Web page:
Although the interests of Native Americans have often not been protected, these native people have fought on behalf of the U.S. military in every major war.
Being from a military family himself, and growing up around powwows, Dr. William Meadows became interested in the military experience of indigenous people very early in his career.
Meadows, professor of anthropology and Native American studies at Missouri State University, interviewed a Comanche veteran who was in his 70s. As he shared his stories, the man mentioned his role as a code talker in WWII.
Much of what the general public knows about the code talkers’ contributions to military action has only been exposed in the last 20 years. This coincides with Meadows’ publications and the production of the film “Wind Talkers.”
Native American Code Talkers Act
Meadows testified before Congress in 2004 which contributed to the passage of the 2008 Native American Code Talkers Act. This act awarded congressional medals for all code talkers of both world wars.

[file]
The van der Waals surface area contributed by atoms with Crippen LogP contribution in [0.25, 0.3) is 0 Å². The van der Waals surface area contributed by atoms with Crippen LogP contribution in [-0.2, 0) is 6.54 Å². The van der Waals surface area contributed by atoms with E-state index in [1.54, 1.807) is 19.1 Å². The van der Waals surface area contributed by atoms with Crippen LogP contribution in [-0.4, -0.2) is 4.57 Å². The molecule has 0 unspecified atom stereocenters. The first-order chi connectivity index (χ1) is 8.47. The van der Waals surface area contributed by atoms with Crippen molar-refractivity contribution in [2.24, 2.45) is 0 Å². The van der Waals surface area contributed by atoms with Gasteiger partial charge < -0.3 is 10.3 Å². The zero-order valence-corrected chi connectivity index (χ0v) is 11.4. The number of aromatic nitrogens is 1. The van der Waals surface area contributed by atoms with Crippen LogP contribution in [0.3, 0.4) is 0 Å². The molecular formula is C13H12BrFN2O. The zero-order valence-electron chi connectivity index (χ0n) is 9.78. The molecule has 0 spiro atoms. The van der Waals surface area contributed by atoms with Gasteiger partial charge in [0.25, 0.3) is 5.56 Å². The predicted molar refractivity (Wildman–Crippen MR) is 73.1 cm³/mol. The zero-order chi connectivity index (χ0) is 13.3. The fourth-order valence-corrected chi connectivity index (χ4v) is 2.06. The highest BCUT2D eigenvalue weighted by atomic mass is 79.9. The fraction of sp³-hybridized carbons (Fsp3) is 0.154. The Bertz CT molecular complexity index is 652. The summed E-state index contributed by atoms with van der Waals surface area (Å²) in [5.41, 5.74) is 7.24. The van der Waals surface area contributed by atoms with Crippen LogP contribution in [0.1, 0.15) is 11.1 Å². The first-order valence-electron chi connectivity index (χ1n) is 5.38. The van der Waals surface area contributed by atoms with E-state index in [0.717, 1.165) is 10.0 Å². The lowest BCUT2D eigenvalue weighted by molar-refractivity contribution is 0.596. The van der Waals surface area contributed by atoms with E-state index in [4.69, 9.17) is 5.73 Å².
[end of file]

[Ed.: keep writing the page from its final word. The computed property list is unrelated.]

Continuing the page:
Lobbyists distributed Meadows’ books to senators and representatives to educate and persuade them to provide recognition for other tribes. After hearing sufficient evidence, Congress can honor other groups in the future under the same act.
Meadows evaluates more than how the tribes communicated. He also explores the ceremonies, myths, stereotypes and racism they experienced. He’s written many books and articles on the subject, but he does it to make sure these contributions don’t get erased from history.